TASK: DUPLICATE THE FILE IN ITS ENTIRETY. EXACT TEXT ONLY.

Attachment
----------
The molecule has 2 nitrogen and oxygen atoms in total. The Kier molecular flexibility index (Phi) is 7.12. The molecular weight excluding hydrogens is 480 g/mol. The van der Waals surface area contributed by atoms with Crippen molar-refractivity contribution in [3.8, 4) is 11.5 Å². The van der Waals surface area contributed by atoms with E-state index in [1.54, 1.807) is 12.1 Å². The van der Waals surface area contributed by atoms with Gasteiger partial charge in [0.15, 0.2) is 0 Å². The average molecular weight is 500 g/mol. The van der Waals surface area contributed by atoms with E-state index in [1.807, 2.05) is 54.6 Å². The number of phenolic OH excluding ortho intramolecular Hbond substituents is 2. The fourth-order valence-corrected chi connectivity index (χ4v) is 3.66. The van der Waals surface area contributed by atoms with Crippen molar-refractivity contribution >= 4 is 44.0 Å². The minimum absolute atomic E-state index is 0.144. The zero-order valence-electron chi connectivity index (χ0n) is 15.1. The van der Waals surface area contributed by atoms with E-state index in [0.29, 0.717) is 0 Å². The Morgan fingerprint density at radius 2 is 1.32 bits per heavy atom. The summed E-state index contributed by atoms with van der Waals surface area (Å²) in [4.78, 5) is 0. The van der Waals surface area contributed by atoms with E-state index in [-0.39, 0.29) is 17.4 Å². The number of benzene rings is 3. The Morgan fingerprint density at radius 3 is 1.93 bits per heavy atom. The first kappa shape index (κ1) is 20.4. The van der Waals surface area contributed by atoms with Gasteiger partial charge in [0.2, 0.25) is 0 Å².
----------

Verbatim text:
The molecule has 2 nitrogen and oxygen atoms in total. The Kier molecular flexibility index (Phi) is 7.12. The molecular weight excluding hydrogens is 480 g/mol. The van der Waals surface area contributed by atoms with Crippen molar-refractivity contribution in [3.8, 4) is 11.5 Å². The van der Waals surface area contributed by atoms with E-state index in [1.54, 1.807) is 12.1 Å². The van der Waals surface area contributed by atoms with Gasteiger partial charge in [0.15, 0.2) is 0 Å². The average molecular weight is 500 g/mol. The van der Waals surface area contributed by atoms with E-state index in [1.807, 2.05) is 54.6 Å². The number of phenolic OH excluding ortho intramolecular Hbond substituents is 2. The fourth-order valence-corrected chi connectivity index (χ4v) is 3.66. The van der Waals surface area contributed by atoms with Crippen molar-refractivity contribution >= 4 is 44.0 Å². The minimum absolute atomic E-state index is 0.144. The zero-order valence-electron chi connectivity index (χ0n) is 15.1. The van der Waals surface area contributed by atoms with E-state index in [0.29, 0.717) is 0 Å². The Morgan fingerprint density at radius 2 is 1.32 bits per heavy atom. The summed E-state index contributed by atoms with van der Waals surface area (Å²) in [4.78, 5) is 0. The van der Waals surface area contributed by atoms with E-state index in [-0.39, 0.29) is 17.4 Å². The number of benzene rings is 3. The Morgan fingerprint density at radius 3 is 1.93 bits per heavy atom. The first kappa shape index (κ1) is 20.4. The van der Waals surface area contributed by atoms with Gasteiger partial charge in [0.2, 0.25) is 0 Å².